Tag: code quality
So, you’re ready to get started on building your own multi-language custom source code analyzer platform using open source components. Your return estimates are still looking pretty good, even after taking into account the costs in our previous post, “6 Hidden Costs of Building Your Own Multi-Language Code Analyzer Platform”.
Well, we have a quick list of maintenance costs that you may not have considered. So, before you break ground on that project, see if you thought of all these.
Thinking about building your own multi-language custom source code analyzer platform using open source components? Sure, the upsides seem to add up: no licensing fees, great customization ability, and an impressive new entry on your resume (making it even shinier). Read that project charter once more before you sign it in ink, because our experience has shown it’s not quite that simple.
We just finished up the 30-minute webinar where Dr. Bill Curtis, our Chief Scientist, described some of the findings that are about to be published by CAST Research Labs. The CRASH (CAST Research on Application Software Health) report for 2014 is chock full of new data on software risk, code quality and technical debt. We expect the initial CRASH report to be produced in the next month, and based on some of the inquiries we’ve received so far, we will probably see a number of smaller follow-up studies come out of the 2014 CRASH data.
This year’s CRASH data that we saw Bill present is based on 1316 applications, comprising 706 million lines of code – a pretty large subset of the overall Appmarq repository. This means the average application in the sample was 536 KLOC. We’re talking big data for BIG apps here. This is by far the biggest repository of enterprise IT code quality and technical debt research data. Some of the findings presented included correlations between the health factors – we learned that Performance Efficiency is pretty uncorrelated to other health factors and that Security is highly correlated to software Robustness. We also saw how the health factor scores were distributed across the sample set and the differences in structural code quality by outsourcing, offshoring, Agile and CMMI level.
Because the world of software development is so incredibly complex and modular, quality assurance and testing for software risk has become costly, time-consuming, and at times, inefficient. That’s why many organizations are turning towards a risk-based testing model that can identify problem areas in the code before it’s moved from development to testing. But be careful, because hidden risks can still exist if you don’t implement the model properly throughout your organization.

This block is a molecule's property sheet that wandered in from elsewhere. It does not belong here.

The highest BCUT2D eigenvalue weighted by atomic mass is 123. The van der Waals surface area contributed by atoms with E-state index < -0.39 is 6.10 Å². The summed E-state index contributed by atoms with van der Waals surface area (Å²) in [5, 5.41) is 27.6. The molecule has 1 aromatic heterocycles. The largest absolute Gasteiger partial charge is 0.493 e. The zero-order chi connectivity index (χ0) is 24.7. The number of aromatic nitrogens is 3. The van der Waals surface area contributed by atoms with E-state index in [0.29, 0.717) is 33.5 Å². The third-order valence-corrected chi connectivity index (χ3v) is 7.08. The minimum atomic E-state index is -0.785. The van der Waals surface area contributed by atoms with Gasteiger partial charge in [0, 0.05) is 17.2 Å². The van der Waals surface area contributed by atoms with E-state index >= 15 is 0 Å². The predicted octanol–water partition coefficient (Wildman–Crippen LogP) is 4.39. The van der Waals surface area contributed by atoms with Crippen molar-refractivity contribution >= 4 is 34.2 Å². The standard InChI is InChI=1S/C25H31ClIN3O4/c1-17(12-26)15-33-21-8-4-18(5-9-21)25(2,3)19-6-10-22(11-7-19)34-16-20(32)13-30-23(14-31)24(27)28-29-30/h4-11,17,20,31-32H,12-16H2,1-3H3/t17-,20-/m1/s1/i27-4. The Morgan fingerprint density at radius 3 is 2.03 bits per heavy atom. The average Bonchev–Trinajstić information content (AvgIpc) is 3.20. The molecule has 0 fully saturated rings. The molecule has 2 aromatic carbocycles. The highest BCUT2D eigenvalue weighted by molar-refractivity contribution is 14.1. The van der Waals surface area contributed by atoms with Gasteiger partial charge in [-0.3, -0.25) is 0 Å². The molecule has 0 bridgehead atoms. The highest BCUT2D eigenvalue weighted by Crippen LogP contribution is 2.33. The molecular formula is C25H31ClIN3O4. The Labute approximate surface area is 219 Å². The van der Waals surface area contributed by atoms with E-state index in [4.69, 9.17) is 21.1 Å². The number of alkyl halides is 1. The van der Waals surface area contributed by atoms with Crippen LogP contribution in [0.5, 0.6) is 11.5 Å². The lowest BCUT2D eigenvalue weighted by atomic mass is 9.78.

The media has been a firestorm of ‘glitchy’ reporting since the botched launch of the Obama Administration’s healthcare exchange marketplace, mainly because no one’s quite sure what did or didn’t happened.
If you missed it, the exchange’s Oct. 1st launch was mired with complaints, outages, and glitches. Many pundits and talking heads claimed that this was simply because of the enormous amount of Americans who were all trying to log into the brand new system. But we dived into the code to figure out what was actually going on, and what we found was much more nefarious.
We’re less than a month into the launch of HealthCare.gov, and as each day passes we’re finding out about more glitches, shoddy code quality, a lack of end-to-end testing, and rushed changes made days before the healthcare exchange was to go live. All of which are symptomatic of a software project being rushed to completion to meet a deadline without considering the implications of a botched launch.
What draws me to Anaheim, Calif., in October is not the walking Disney characters (though there are plenty of those), but instead the STARWest, the West Coast’s largest conference on software testing analysis and review.
Large and small enterprises have continually struggled with finding a way to manage the software risk inherent in their ever-increasing application portfolio. And now, in a year where companies such as NASDAQ, Knight Capital, American Airlines, and BATS have suffered costly and embarrassing IT failures, software risk is top of mind for every IT executive.